There can be few things as antithetical to religion, particularly my religion of Islam, as the wanton violence wreaked by the recent attacks in London. It is at times like these that the responsibility falls again on us, those of a truly humane spiritual nature, to speak out against the violence, and to console those who have suffered from it."
To view Imam Rauf's full statement, see:
Professor Juan Cole (right), an expert on Islam who teaches South Asian and Middle Eastern history at the University of Michigan, was recently interviewed by BeliefNet. This interview is strongly recommended for those who wish to increase their knowledge of Islam and particularly radicalized Islam.
To view the interview with Professor Cole, see:
It was reported on July 9 that al Qaeda is actively seeking recruits from amount the large number of unemployed British Muslims, many of them who were born to immigrant parents in the country:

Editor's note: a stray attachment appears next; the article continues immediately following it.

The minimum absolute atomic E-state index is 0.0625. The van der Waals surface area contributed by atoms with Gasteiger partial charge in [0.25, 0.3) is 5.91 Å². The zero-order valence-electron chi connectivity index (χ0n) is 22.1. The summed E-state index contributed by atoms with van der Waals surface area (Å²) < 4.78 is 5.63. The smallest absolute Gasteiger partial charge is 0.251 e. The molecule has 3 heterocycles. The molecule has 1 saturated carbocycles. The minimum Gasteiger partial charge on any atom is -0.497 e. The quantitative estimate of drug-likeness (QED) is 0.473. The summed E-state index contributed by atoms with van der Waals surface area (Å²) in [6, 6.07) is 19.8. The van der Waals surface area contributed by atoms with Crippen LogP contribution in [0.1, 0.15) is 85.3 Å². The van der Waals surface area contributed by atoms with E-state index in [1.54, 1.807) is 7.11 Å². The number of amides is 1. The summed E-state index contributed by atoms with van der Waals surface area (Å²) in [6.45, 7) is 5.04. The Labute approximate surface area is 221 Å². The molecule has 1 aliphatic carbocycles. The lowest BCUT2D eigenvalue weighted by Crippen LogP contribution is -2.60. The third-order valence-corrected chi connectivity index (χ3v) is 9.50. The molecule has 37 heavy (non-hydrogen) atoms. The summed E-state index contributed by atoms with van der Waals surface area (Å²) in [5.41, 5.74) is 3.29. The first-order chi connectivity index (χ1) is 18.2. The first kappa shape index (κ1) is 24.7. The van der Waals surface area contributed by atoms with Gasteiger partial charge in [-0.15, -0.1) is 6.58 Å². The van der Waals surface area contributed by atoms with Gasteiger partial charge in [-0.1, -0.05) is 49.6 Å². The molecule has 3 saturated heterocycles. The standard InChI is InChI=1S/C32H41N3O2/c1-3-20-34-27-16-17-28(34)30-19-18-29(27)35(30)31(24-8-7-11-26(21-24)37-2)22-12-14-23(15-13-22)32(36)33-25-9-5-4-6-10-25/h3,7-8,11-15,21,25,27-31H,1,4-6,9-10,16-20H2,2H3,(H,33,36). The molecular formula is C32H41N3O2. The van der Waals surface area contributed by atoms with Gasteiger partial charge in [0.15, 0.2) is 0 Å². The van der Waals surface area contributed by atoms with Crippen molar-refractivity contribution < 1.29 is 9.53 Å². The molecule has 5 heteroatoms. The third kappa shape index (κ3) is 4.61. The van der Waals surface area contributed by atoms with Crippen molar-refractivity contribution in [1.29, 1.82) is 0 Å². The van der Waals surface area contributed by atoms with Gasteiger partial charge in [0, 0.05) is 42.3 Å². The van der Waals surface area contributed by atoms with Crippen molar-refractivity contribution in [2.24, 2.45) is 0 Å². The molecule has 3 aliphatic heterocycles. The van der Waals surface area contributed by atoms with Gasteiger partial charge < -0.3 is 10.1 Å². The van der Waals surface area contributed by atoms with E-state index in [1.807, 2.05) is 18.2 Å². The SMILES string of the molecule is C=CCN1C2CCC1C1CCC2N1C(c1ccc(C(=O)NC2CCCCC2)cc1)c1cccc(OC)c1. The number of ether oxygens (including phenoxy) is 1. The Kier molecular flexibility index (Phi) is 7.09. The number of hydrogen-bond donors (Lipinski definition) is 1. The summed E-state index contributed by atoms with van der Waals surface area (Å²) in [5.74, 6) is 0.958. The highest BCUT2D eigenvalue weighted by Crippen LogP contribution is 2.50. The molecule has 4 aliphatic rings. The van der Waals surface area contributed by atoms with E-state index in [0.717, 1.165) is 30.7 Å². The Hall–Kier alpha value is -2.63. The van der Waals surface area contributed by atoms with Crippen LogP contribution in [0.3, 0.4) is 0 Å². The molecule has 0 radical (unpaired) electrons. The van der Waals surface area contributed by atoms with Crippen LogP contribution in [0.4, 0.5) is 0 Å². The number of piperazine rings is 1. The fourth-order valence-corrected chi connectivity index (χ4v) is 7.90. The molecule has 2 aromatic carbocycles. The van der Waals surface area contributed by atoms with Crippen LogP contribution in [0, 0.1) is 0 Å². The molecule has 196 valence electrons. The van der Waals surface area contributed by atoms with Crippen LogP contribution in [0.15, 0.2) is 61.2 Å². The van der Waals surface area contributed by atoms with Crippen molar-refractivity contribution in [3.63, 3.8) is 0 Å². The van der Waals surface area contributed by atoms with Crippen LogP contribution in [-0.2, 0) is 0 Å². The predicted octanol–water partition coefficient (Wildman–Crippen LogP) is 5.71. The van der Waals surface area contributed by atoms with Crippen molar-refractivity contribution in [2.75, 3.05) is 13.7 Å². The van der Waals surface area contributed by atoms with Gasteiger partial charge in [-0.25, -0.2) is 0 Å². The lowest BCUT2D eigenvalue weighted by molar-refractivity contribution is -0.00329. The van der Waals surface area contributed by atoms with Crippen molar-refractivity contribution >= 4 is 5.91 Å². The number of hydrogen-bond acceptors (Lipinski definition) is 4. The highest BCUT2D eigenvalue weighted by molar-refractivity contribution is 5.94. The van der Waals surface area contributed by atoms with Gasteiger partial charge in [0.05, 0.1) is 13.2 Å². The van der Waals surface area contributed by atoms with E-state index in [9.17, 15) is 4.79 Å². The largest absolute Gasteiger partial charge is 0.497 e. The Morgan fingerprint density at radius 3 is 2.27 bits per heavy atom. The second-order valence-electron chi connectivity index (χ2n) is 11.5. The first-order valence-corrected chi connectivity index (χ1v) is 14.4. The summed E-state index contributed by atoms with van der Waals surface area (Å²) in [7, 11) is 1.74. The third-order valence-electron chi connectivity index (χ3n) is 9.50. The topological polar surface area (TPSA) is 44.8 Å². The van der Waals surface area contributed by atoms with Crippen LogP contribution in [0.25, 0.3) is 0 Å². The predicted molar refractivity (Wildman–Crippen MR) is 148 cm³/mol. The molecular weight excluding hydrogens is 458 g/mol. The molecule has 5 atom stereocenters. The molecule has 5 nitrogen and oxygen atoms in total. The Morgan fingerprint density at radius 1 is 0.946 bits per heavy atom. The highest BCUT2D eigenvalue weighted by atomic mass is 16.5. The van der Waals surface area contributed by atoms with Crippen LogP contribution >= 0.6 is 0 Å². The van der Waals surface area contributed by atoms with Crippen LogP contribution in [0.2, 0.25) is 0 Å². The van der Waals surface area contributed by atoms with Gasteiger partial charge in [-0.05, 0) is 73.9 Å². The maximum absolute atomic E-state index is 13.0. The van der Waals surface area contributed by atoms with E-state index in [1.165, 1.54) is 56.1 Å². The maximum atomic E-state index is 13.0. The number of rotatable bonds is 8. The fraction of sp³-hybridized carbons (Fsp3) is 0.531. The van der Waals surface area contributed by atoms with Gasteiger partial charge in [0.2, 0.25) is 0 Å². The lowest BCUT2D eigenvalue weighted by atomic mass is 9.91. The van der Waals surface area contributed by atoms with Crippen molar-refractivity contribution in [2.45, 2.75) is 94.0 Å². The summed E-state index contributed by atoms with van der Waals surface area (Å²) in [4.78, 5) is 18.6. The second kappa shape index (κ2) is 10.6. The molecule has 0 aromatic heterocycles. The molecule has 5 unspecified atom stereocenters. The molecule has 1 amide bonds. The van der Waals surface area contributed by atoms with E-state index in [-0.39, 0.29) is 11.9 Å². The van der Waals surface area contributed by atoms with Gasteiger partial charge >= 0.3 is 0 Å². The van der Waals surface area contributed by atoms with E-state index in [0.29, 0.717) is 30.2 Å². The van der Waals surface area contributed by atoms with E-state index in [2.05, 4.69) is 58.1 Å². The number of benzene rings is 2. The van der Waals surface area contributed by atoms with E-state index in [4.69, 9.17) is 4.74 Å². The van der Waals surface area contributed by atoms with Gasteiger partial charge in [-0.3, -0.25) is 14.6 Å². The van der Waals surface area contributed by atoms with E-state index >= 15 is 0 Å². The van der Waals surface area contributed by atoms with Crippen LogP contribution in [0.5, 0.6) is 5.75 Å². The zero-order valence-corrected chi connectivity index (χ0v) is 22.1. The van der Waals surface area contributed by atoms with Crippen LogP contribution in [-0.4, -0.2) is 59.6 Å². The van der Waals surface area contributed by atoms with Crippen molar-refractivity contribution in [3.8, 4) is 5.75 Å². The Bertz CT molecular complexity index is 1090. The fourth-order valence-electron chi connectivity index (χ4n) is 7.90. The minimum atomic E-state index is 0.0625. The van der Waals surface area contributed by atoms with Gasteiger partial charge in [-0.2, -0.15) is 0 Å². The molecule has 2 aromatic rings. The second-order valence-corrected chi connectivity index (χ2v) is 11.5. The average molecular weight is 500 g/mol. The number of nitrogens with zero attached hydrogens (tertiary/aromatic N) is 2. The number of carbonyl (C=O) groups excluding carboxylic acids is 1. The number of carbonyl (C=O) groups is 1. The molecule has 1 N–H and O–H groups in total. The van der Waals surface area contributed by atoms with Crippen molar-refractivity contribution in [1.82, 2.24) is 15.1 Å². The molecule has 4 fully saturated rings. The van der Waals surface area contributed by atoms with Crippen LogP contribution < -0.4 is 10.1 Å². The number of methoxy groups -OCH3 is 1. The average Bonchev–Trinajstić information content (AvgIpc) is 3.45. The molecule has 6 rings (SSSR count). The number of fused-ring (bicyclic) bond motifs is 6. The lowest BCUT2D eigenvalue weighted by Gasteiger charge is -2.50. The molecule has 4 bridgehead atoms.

There are signs that segments of the European Muslim community, particularly the younger generations, are increasingly coming under the influence of radical Salafi shaykhs, who generally are immigrants from countries abroad such as Egypt and Algeria. Many of the traditionalist, middle-aged religious and community leaders, the majority of whom have been thoroughly assimilated into Western Europe without losing their faith, are being challenged by these radical religious leaders from abroad. While the indigenous, moderate religious leaders, such as Switzerland's Tariq Ramadan, envision a "Western" Islam that is fully integrated into European and Western societies while still remaining true to the tenets of the faith, the radicals, such as Abu Hamza al-Masri (right), rail against Crusaders and Jews, turning a blind eye toward militancy or even actively supporting it. The decision is a stark one: who will win the war of words and ideas? The important, revolutionary ideas of Ramadan and his colleagues or the bitter diatribes and violent outbursts of al-Masri and the radical Salafis?